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Poetry Collection Review: The Wendys by Allison Benis White

Updated: Sep 9, 2021

Title: The Wendys

Author: Allison Benis White

Themes: Sorrow & Loss, Violence, Loneliness, Partnership, Self-Identity

Three Words to Describe the Poems: Weird, Dark, Melancholic

Summary and Comments: The one word, other than the three listed above, that best describes this collection to me is strange. From the way the poems are structured (some are written with words spaced literally all across the page while others are four-line blocks of text) to their contents, the entire collection just felt off to me, and not in a good way. According to the blurb, the poems within are all based on five fictional and real-life Wendys, such as Wendy Torrance from Stephen King’s The Shining, and the poems themselves within each section, with one section per Wendy, are supposed to be taken as one extended elegy to a mother White never knew, whose name was also Wendy. The various poems are labeled as being explorations of grief and loss in the face of the seeming contradiction of the death of a mother who the author never knew personally, but they just don’t work for me. And that’s all right—I don’t think I’m the intended audience, quite honestly. But, at the same time, I wasn’t impressed with the collection. Lines such as ‘If I could keep one / eyelash in a glass box / in my mouth— / If I could say one thing / I could bear, in a language / made of air,’ found in the poem ‘The Guide,’ just come off as sounding absurd, melodramatic, and contain little to no substance.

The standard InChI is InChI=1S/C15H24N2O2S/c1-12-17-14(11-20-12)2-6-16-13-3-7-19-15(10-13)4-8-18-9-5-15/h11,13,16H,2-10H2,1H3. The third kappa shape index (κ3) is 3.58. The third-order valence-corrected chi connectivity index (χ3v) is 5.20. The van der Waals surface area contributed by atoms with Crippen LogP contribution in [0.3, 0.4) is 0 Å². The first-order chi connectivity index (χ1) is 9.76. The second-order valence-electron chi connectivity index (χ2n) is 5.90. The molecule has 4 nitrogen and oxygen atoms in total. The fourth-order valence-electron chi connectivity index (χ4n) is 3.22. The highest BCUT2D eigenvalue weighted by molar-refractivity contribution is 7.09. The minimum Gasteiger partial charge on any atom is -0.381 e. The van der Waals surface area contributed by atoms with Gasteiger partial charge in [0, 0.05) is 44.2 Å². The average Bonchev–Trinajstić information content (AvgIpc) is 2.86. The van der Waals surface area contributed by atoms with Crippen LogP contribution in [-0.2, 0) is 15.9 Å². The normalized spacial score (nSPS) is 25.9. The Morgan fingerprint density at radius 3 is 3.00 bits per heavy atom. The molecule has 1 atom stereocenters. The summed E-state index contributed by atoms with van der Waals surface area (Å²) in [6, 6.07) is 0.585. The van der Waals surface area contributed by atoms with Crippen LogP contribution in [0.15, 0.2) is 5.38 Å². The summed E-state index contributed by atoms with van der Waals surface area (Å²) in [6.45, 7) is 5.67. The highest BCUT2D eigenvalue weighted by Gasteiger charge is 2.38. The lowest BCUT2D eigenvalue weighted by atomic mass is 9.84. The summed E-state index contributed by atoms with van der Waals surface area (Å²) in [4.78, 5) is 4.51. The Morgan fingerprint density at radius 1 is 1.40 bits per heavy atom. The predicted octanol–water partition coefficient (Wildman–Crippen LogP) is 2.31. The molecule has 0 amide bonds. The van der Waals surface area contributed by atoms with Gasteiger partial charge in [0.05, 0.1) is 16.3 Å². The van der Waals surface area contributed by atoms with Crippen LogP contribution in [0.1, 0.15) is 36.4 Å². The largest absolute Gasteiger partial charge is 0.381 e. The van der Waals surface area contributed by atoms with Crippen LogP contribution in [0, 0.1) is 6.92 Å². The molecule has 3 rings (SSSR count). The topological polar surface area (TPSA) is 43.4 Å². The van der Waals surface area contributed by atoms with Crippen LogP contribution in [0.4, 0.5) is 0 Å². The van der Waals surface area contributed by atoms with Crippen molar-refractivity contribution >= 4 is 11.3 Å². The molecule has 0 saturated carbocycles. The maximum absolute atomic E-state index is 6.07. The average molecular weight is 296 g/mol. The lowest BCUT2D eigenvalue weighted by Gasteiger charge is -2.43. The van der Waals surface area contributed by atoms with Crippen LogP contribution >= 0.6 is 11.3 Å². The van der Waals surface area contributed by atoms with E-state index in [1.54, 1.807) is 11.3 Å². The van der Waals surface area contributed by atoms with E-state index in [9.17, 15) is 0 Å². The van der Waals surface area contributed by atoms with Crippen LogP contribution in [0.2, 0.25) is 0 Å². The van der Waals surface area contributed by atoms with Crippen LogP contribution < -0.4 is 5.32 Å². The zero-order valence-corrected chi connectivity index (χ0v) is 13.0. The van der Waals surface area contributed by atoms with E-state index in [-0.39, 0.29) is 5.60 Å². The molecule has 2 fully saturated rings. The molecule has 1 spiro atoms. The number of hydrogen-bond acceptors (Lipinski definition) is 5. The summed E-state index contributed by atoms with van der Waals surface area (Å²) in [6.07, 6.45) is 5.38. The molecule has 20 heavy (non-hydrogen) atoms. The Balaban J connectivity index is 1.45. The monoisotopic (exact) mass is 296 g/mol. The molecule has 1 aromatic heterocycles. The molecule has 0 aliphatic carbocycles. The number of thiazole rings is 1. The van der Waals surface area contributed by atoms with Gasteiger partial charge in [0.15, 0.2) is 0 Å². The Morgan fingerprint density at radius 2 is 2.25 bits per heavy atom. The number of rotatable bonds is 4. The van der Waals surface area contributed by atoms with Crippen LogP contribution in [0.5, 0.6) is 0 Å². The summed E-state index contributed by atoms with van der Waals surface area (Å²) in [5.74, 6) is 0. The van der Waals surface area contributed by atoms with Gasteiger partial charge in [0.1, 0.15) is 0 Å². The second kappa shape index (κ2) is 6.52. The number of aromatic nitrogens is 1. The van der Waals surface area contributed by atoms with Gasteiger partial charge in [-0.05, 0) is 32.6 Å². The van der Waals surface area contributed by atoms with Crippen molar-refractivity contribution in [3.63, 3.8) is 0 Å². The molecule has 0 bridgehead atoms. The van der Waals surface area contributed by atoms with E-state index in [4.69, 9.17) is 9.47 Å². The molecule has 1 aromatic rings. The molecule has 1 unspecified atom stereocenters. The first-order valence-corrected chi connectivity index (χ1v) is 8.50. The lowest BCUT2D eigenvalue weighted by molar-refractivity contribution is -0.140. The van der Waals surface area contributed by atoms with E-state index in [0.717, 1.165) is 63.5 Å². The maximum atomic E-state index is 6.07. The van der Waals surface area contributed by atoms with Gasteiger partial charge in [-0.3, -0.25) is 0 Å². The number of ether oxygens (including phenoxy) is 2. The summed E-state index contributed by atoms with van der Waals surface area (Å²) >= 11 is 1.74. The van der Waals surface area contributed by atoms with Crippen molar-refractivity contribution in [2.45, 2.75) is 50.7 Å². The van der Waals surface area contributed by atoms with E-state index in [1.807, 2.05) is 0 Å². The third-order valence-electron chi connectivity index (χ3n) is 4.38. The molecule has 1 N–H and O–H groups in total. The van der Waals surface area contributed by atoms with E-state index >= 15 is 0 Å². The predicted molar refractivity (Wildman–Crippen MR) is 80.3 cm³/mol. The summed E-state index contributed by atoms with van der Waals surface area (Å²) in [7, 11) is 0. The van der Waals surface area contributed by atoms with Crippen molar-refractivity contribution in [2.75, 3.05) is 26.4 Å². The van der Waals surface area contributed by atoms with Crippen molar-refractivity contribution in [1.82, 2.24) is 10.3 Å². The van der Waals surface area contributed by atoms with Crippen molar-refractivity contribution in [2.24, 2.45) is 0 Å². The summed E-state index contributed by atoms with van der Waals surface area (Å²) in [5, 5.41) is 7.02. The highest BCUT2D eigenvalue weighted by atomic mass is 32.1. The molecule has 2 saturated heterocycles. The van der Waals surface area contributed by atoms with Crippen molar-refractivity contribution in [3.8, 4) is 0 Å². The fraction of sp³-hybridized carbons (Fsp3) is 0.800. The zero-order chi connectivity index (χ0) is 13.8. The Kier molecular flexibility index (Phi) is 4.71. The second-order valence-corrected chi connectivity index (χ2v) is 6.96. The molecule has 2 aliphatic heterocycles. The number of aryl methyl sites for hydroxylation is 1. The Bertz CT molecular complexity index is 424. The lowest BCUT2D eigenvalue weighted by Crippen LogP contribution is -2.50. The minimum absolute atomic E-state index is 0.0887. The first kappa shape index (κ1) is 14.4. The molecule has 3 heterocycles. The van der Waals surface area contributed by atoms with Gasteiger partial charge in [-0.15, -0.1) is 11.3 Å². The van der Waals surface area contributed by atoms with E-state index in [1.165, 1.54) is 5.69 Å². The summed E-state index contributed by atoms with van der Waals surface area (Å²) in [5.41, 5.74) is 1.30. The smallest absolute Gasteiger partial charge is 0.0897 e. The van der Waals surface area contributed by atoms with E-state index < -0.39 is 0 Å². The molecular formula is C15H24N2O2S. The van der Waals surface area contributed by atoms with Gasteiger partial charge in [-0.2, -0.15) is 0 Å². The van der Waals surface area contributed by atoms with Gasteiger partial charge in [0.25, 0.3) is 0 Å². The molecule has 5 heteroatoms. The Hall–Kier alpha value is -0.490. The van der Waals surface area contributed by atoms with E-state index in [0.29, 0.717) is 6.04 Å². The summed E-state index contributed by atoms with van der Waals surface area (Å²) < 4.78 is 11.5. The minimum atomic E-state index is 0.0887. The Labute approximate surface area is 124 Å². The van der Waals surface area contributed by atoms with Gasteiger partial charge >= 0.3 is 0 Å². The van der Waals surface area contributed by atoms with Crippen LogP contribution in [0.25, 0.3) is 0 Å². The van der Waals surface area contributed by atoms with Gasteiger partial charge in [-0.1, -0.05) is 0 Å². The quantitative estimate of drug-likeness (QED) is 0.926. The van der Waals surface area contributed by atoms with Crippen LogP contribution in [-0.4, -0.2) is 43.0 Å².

Rating: 2 out of 5 stars


Favorite Poem: ‘The Hunted’

The wolf is not real anymore.

God is not real.

Take my hand, the song goes,

And walk with me.

No, to be alone

Is better, to love the world

But not someone.

Better to say

to oneself, Walk

With me.

Better to be

two-headed, to ask and reply, to die

when she dies.

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